Lancelot Andrewes, one of the great Anglican divines of the 16th and early 17th centuries, sums it up well: "One canon, two testaments, three creeds, four general councils, five centuries and the series of the Fathers in that period determine the boundaries of our faith." That is the tradition in which I am ordained and which I represent as a priest. And in fact, Andrewes' understanding of the boundaries of our faith suggests a greater kinship between Anglicanism and the Eastern Orthodox tradition than with Rome. (Quite a few Anglicans/Episcopalians feel that kinship and affinity, including myself.)

    I do not agree with everything the leadership in my particular branch of Anglicanism says or does - not by a long shot! Just as I do not agree with everything that the President or the Congress does, even though I am an American citizen. But I am proud to embrace Andrewes' understanding as one expression of how Anglicanism, at its best, expresses the catholic faith.

    So am I thinking about swimming the Tiber? I don't think so!

  12. That's an improvement over your previous responses.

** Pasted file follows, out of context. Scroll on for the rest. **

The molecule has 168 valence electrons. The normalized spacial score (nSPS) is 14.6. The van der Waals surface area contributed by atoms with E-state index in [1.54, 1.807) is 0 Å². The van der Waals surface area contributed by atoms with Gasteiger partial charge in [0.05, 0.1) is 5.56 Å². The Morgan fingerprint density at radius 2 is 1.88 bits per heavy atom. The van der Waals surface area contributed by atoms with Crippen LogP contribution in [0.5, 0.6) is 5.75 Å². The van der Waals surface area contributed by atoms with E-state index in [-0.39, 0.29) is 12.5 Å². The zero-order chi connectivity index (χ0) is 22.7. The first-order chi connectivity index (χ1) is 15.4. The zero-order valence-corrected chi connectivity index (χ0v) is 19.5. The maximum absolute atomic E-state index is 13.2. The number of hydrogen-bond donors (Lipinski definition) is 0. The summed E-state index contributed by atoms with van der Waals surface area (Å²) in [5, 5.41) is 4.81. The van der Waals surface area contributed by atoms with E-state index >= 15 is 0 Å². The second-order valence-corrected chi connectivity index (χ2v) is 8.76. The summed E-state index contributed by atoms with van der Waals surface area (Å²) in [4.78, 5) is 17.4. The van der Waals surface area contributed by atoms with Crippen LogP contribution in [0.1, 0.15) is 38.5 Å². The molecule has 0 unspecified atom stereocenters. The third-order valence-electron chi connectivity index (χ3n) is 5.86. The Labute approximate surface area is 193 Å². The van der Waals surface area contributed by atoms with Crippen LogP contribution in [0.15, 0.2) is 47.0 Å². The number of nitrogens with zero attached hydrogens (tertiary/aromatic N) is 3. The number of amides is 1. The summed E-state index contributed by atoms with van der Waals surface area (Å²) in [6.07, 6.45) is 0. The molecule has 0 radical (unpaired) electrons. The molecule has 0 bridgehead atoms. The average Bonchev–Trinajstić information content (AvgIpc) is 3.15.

13. I'll take that as a compliment and say thanks, Steve.

    I invite you to read more of my blog postings. In particular, the postings under the heading "Anomic Anglicanism" will give you a better sense of where I'm coming from, at least in the sense of where I'm critical of the church I serve and, by implication, what I affirm as the proper norms that correct where we go astray.

  14. Bryan Owen: "I invite you to read more of my blog postings."

    Here's one that I just read titled "Anglican Fudge or Anglican Goo?" whereby Bryan extols and affirms a sermon of The Postulant who describes himself as "I'm actually a priest now, but I've been calling myself "The Postulant" for so long that I've grown attached to the identity, and I think I'll keep it for a while yet. I'm a professor of philosophy and religious studies, specializing in medieval Christian philosophy. I'm a Rite-One-loving, Anglican-chant-singing, Nicene-Creed-believing homosexual -- a Hobartian as a matter of conviction and a ritualist as a matter of taste."

    Bryan comments on The Postulant's sermon (which I invite all to read):

    "This is an excellent teaching sermon, Thomas! It's difficult for me to start on why I deeply resonate with all of this, but perhaps just saying that I've been needing a solid reminder of why I've chosen to be an Anglican, and that this hits the nail on the head, is sufficient.

    And I absolutely love the whole Anglican fudge versus Anglican goo distinction. Seems to me that some of our Church's most vocal critics tend to confuse the latter with the former."